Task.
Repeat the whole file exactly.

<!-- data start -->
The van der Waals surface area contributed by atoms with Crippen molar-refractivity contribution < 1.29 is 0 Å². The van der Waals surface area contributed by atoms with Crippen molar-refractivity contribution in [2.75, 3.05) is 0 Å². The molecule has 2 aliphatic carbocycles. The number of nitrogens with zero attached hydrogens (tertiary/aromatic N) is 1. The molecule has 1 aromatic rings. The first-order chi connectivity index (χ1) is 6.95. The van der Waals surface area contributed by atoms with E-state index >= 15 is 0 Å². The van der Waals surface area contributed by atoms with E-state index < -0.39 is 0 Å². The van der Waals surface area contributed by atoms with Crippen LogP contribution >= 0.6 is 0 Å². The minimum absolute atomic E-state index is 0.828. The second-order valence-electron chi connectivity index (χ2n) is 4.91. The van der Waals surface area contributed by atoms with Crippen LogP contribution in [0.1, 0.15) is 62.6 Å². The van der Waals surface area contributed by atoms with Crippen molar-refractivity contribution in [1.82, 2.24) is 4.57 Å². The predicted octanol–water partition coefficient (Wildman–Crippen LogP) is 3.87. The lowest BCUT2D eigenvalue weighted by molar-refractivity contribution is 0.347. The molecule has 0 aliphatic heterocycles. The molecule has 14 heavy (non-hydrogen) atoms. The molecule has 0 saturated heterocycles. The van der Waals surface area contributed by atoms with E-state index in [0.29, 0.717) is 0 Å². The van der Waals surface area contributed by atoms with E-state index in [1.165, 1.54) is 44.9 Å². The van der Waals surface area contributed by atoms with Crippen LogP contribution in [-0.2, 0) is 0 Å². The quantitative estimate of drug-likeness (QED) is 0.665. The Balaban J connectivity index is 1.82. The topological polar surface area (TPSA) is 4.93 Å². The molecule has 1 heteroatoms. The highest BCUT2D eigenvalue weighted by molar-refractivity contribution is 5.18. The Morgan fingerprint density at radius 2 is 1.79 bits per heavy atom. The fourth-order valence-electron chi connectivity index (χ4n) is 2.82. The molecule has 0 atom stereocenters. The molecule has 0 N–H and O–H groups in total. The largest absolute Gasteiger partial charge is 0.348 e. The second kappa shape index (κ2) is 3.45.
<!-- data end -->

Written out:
The van der Waals surface area contributed by atoms with Crippen molar-refractivity contribution < 1.29 is 0 Å². The van der Waals surface area contributed by atoms with Crippen molar-refractivity contribution in [2.75, 3.05) is 0 Å². The molecule has 2 aliphatic carbocycles. The number of nitrogens with zero attached hydrogens (tertiary/aromatic N) is 1. The molecule has 1 aromatic rings. The first-order chi connectivity index (χ1) is 6.95. The van der Waals surface area contributed by atoms with E-state index >= 15 is 0 Å². The van der Waals surface area contributed by atoms with E-state index < -0.39 is 0 Å². The van der Waals surface area contributed by atoms with Crippen LogP contribution >= 0.6 is 0 Å². The minimum absolute atomic E-state index is 0.828. The second-order valence-electron chi connectivity index (χ2n) is 4.91. The van der Waals surface area contributed by atoms with Crippen LogP contribution in [0.1, 0.15) is 62.6 Å². The van der Waals surface area contributed by atoms with Crippen molar-refractivity contribution in [1.82, 2.24) is 4.57 Å². The predicted octanol–water partition coefficient (Wildman–Crippen LogP) is 3.87. The lowest BCUT2D eigenvalue weighted by molar-refractivity contribution is 0.347. The molecule has 0 aliphatic heterocycles. The molecule has 14 heavy (non-hydrogen) atoms. The molecule has 0 saturated heterocycles. The van der Waals surface area contributed by atoms with E-state index in [0.29, 0.717) is 0 Å². The van der Waals surface area contributed by atoms with E-state index in [1.165, 1.54) is 44.9 Å². The van der Waals surface area contributed by atoms with Crippen LogP contribution in [-0.2, 0) is 0 Å². The quantitative estimate of drug-likeness (QED) is 0.665. The Balaban J connectivity index is 1.82. The topological polar surface area (TPSA) is 4.93 Å². The molecule has 1 heteroatoms. The highest BCUT2D eigenvalue weighted by molar-refractivity contribution is 5.18. The Morgan fingerprint density at radius 2 is 1.79 bits per heavy atom. The fourth-order valence-electron chi connectivity index (χ4n) is 2.82. The molecule has 0 atom stereocenters. The molecule has 0 N–H and O–H groups in total. The largest absolute Gasteiger partial charge is 0.348 e. The second kappa shape index (κ2) is 3.45.